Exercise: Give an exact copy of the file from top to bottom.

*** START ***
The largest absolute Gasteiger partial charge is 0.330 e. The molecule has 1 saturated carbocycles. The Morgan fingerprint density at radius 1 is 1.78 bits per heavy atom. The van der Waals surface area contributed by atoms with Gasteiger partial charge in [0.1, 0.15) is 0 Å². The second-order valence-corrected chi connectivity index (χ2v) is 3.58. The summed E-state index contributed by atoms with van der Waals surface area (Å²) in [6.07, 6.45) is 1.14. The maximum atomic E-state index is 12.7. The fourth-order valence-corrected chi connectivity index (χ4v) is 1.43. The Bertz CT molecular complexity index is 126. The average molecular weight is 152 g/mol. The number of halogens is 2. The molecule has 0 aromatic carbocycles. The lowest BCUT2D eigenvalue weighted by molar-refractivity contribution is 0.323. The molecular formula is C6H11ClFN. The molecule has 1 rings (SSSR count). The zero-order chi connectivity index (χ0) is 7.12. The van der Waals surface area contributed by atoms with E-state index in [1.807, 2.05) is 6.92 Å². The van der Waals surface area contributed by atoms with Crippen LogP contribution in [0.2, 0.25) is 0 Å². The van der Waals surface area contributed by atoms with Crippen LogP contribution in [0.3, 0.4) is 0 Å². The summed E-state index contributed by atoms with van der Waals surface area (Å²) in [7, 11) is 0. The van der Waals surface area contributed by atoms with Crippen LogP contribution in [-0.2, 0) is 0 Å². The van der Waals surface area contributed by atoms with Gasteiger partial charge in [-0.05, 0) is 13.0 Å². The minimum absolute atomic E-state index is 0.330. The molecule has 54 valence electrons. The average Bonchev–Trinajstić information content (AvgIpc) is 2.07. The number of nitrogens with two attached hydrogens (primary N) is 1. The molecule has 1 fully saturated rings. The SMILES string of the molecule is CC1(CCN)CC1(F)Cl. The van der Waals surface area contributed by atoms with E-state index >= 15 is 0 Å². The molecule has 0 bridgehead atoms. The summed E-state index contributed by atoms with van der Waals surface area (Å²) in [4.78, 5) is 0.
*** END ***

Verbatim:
The largest absolute Gasteiger partial charge is 0.330 e. The molecule has 1 saturated carbocycles. The Morgan fingerprint density at radius 1 is 1.78 bits per heavy atom. The van der Waals surface area contributed by atoms with Gasteiger partial charge in [0.1, 0.15) is 0 Å². The second-order valence-corrected chi connectivity index (χ2v) is 3.58. The summed E-state index contributed by atoms with van der Waals surface area (Å²) in [6.07, 6.45) is 1.14. The maximum atomic E-state index is 12.7. The fourth-order valence-corrected chi connectivity index (χ4v) is 1.43. The Bertz CT molecular complexity index is 126. The average molecular weight is 152 g/mol. The number of halogens is 2. The molecule has 0 aromatic carbocycles. The lowest BCUT2D eigenvalue weighted by molar-refractivity contribution is 0.323. The molecular formula is C6H11ClFN. The molecule has 1 rings (SSSR count). The zero-order chi connectivity index (χ0) is 7.12. The van der Waals surface area contributed by atoms with E-state index in [1.807, 2.05) is 6.92 Å². The van der Waals surface area contributed by atoms with Crippen LogP contribution in [0.2, 0.25) is 0 Å². The van der Waals surface area contributed by atoms with Crippen LogP contribution in [0.3, 0.4) is 0 Å². The summed E-state index contributed by atoms with van der Waals surface area (Å²) in [7, 11) is 0. The van der Waals surface area contributed by atoms with Crippen LogP contribution in [-0.2, 0) is 0 Å². The van der Waals surface area contributed by atoms with Gasteiger partial charge in [-0.05, 0) is 13.0 Å². The minimum absolute atomic E-state index is 0.330. The molecule has 54 valence electrons. The average Bonchev–Trinajstić information content (AvgIpc) is 2.07. The number of nitrogens with two attached hydrogens (primary N) is 1. The molecule has 1 fully saturated rings. The SMILES string of the molecule is CC1(CCN)CC1(F)Cl. The van der Waals surface area contributed by atoms with E-state index >= 15 is 0 Å². The molecule has 0 bridgehead atoms. The summed E-state index contributed by atoms with van der Waals surface area (Å²) in [4.78, 5) is 0.